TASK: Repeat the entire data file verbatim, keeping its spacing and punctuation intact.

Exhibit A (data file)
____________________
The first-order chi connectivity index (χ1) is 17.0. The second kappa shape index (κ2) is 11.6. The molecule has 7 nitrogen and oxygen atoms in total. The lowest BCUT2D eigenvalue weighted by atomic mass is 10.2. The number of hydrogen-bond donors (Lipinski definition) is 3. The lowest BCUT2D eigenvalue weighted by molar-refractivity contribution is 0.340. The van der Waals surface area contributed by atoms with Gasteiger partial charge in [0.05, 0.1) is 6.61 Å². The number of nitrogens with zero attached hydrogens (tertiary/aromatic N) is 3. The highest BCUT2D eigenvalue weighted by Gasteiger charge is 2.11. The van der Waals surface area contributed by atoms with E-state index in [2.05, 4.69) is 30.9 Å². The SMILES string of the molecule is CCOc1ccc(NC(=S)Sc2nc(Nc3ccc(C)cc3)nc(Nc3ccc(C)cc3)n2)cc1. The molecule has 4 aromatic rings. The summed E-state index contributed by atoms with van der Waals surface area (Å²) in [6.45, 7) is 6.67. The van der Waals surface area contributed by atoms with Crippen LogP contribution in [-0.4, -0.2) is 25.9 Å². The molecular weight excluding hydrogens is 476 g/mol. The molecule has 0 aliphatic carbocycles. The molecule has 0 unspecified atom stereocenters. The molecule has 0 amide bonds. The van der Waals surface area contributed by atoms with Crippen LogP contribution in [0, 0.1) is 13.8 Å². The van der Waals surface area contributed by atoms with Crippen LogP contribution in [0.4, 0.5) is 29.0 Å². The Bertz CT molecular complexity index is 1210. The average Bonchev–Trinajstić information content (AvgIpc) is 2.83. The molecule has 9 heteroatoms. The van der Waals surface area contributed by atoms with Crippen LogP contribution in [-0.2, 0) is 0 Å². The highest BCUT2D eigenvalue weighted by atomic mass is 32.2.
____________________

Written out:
The first-order chi connectivity index (χ1) is 17.0. The second kappa shape index (κ2) is 11.6. The molecule has 7 nitrogen and oxygen atoms in total. The lowest BCUT2D eigenvalue weighted by atomic mass is 10.2. The number of hydrogen-bond donors (Lipinski definition) is 3. The lowest BCUT2D eigenvalue weighted by molar-refractivity contribution is 0.340. The van der Waals surface area contributed by atoms with Gasteiger partial charge in [0.05, 0.1) is 6.61 Å². The number of nitrogens with zero attached hydrogens (tertiary/aromatic N) is 3. The highest BCUT2D eigenvalue weighted by Gasteiger charge is 2.11. The van der Waals surface area contributed by atoms with E-state index in [2.05, 4.69) is 30.9 Å². The SMILES string of the molecule is CCOc1ccc(NC(=S)Sc2nc(Nc3ccc(C)cc3)nc(Nc3ccc(C)cc3)n2)cc1. The molecule has 4 aromatic rings. The summed E-state index contributed by atoms with van der Waals surface area (Å²) in [6.45, 7) is 6.67. The van der Waals surface area contributed by atoms with Crippen LogP contribution in [-0.4, -0.2) is 25.9 Å². The molecular weight excluding hydrogens is 476 g/mol. The molecule has 0 aliphatic carbocycles. The molecule has 0 unspecified atom stereocenters. The molecule has 0 amide bonds. The van der Waals surface area contributed by atoms with Crippen LogP contribution in [0, 0.1) is 13.8 Å². The van der Waals surface area contributed by atoms with Crippen LogP contribution in [0.4, 0.5) is 29.0 Å². The Bertz CT molecular complexity index is 1210. The average Bonchev–Trinajstić information content (AvgIpc) is 2.83. The molecule has 9 heteroatoms. The van der Waals surface area contributed by atoms with Crippen LogP contribution in [-0.2, 0) is 0 Å². The highest BCUT2D eigenvalue weighted by atomic mass is 32.2.